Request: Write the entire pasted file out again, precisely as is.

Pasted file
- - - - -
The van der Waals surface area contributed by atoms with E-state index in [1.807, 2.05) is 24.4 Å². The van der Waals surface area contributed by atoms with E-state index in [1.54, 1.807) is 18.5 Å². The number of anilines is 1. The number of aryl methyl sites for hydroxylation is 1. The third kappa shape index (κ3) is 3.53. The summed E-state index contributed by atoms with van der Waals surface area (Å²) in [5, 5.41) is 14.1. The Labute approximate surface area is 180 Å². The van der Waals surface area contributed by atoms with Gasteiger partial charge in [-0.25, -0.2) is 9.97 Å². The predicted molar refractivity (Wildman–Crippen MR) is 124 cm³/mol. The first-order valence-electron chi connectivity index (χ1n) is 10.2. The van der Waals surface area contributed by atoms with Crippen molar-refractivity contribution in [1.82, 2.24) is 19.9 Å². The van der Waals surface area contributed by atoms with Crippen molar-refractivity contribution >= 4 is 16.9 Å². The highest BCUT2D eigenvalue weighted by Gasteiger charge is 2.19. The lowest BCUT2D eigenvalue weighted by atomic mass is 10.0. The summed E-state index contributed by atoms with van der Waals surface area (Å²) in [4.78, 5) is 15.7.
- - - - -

The van der Waals surface area contributed by atoms with E-state index in [1.807, 2.05) is 24.4 Å². The van der Waals surface area contributed by atoms with E-state index in [1.54, 1.807) is 18.5 Å². The number of anilines is 1. The number of aryl methyl sites for hydroxylation is 1. The third kappa shape index (κ3) is 3.53. The summed E-state index contributed by atoms with van der Waals surface area (Å²) in [5, 5.41) is 14.1. The Labute approximate surface area is 180 Å². The van der Waals surface area contributed by atoms with Gasteiger partial charge in [-0.25, -0.2) is 9.97 Å². The predicted molar refractivity (Wildman–Crippen MR) is 124 cm³/mol. The first-order valence-electron chi connectivity index (χ1n) is 10.2. The van der Waals surface area contributed by atoms with Crippen molar-refractivity contribution in [1.82, 2.24) is 19.9 Å². The van der Waals surface area contributed by atoms with Crippen molar-refractivity contribution >= 4 is 16.9 Å². The highest BCUT2D eigenvalue weighted by Gasteiger charge is 2.19. The lowest BCUT2D eigenvalue weighted by atomic mass is 10.0. The summed E-state index contributed by atoms with van der Waals surface area (Å²) in [4.78, 5) is 15.7.